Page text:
The UK is an excellent example. Huawei has recently released a statement reiterating the investments the company has made in the UK, as well as the number of people who are employed as a direct and indirect result of its investments. Should the UK Government want to seize the post-Brexit trade carrot which has been dangled by the White House, some sort of action against China will be required. There is going to be a loss somewhere.

Poland is in a similar position. Pompeo is quoted as seeing “real progress” in the country after meeting Ministers in Warsaw, though if Poland was to ban Huawei it would certainly have an economic and societal impact; Huawei currently uses the country as its Eastern European HQ, employing roughly 900 people and investing substantial funds.

Over in Germany, China is a significant market for its automotive and heavy industrial exports, though if it was to submit to the US Government demands, you can guarantee there will be some sort of kickback.

All of these countries are now stuck between a rock and a hard place. Europe is proving to be a critical battleground in the US/Chinese war for technological supremacy, and while some narcissists might crave the attention, this is starting to turn into an impossible decision.

“No way US can crush us” – Huawei founder hits back

The usually publicity-shy Huawei founder Ren Zhengfei has hit back at what he perceives as a politically motivated attack, declaring if “the lights go out in the West, the East will shine”.

Although the US government has sustained the anti-China rhetoric over the last couple of months, with Huawei being the focal point of any aggression, the firm is holding strong. That is the message from Zhengfei, a usually media-adverse individual who is currently being carted around Europe in a show of strength against the White House. The aim for Huawei is to demonstrate transparency, and it does seem to be working in Europe.

“There’s no way the world can crush us,” said Zhengfei, in an interview with the BBC. “The world needs Huawei because we are more advanced. Even if they persuade more countries not to use us temporarily, we could just scale things down a bit. And because the US keeps targeting us and finding fault with us, it has forced us to improve our products and services.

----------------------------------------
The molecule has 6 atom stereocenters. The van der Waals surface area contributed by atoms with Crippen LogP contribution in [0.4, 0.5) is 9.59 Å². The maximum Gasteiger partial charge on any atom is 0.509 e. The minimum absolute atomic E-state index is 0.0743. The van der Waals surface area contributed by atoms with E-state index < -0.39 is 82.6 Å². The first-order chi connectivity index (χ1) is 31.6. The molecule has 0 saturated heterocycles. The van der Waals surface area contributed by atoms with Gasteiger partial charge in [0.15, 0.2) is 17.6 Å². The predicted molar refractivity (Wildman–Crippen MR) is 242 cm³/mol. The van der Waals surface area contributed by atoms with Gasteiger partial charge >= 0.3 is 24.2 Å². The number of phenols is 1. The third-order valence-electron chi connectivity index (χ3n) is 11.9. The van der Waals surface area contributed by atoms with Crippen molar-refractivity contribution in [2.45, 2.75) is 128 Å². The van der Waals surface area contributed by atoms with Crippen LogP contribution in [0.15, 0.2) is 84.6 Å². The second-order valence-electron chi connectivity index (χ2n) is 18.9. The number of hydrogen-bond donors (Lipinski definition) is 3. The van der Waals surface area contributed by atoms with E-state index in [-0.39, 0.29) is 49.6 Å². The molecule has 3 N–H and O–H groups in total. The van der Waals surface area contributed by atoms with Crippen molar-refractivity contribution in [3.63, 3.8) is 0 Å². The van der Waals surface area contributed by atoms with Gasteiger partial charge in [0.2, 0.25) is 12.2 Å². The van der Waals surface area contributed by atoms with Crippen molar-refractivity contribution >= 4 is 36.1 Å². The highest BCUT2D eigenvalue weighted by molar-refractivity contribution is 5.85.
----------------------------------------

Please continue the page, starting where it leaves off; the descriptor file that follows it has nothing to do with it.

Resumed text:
“If the lights go out in the West, the East will shine. And if the North goes dark, there is still the South. America does not represent the world.”

While these comments are unusually aggressive for a man who does not like the limelight, they could prove as the perfect antagonistic weapon against President Trump. Zhengfei is sending a simple message across the Atlantic in this interview; the world is not siding with you in this quest.

Huawei has become a proxy in the overarching conflict between the US and China, though it is certainly faring better now than it did a couple of months back. During the initial exchanges, there was a considerable amount of collateral damage heading Huawei’s direction. Banned from providing equipment in Australia, New Zealand and Japan, plus other omissions in countries such as South Korea, it was an ominous sign. But Europe is seemingly not agreeing with Trump.

In the wider US/China dispute, Europe is a critical battle ground. As a bloc, the European Union is the second largest economy in the world. For both China and the US, winning favour would go a long-way to establishing political and economic dominance over the other. And Europe does not seem to share the same deep-rooted distaste for China as the US is currently harbouring.

Many European economies have established trade relationships with the Chinese, and while there are long-standing partnerships with the US also, none of these countries seem to want to readily shun the Chinese. This is the advantage which Huawei has in Europe, these are not nations which will so easily bow to the outside influence of the US.

In the UK, for instance, China is the 5th largest trade partner, as it is also in Germany. Its down in 7th for France, but still accounts for 4.3% of total trade, as it is in Italy for 3% of the total. For Belgium, China is the third largest partner outside of the European Union, while it is the second largest outside the bloc for the Netherlands. Trade with China is too important for the member states to consider siding with the US in the larger international conflict.

Of course, what you have to bear in mind is the over-arching European Commission supposedly considering ways to ban Chinese companies from contributing to critical infrastructure programmes. US Vice President Mike Pence has been touring Europe to talk up the importance of making a stance against China, and also dropping hints other European nations should ditch the Union, but success with the individual member states is looking far more limited.